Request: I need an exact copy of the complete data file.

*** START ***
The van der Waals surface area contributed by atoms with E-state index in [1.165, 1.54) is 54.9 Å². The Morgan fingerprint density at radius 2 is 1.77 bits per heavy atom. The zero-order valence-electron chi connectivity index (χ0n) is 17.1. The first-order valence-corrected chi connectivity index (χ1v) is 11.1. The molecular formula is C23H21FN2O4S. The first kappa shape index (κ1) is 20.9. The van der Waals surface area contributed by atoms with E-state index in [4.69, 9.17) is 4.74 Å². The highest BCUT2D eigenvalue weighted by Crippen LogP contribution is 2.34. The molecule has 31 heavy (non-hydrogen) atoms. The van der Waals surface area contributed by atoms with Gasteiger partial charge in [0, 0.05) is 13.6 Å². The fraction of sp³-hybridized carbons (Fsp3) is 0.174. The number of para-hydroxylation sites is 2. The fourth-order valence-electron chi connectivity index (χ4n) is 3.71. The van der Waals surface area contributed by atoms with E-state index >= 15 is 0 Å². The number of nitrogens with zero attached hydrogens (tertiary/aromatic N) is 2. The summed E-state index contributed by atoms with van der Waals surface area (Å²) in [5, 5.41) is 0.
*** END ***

The van der Waals surface area contributed by atoms with E-state index in [1.165, 1.54) is 54.9 Å². The Morgan fingerprint density at radius 2 is 1.77 bits per heavy atom. The zero-order valence-electron chi connectivity index (χ0n) is 17.1. The first-order valence-corrected chi connectivity index (χ1v) is 11.1. The molecular formula is C23H21FN2O4S. The first kappa shape index (κ1) is 20.9. The van der Waals surface area contributed by atoms with E-state index in [4.69, 9.17) is 4.74 Å². The highest BCUT2D eigenvalue weighted by Crippen LogP contribution is 2.34. The molecule has 31 heavy (non-hydrogen) atoms. The van der Waals surface area contributed by atoms with Gasteiger partial charge in [0, 0.05) is 13.6 Å². The fraction of sp³-hybridized carbons (Fsp3) is 0.174. The number of para-hydroxylation sites is 2. The fourth-order valence-electron chi connectivity index (χ4n) is 3.71. The van der Waals surface area contributed by atoms with E-state index >= 15 is 0 Å². The number of nitrogens with zero attached hydrogens (tertiary/aromatic N) is 2. The summed E-state index contributed by atoms with van der Waals surface area (Å²) in [5, 5.41) is 0.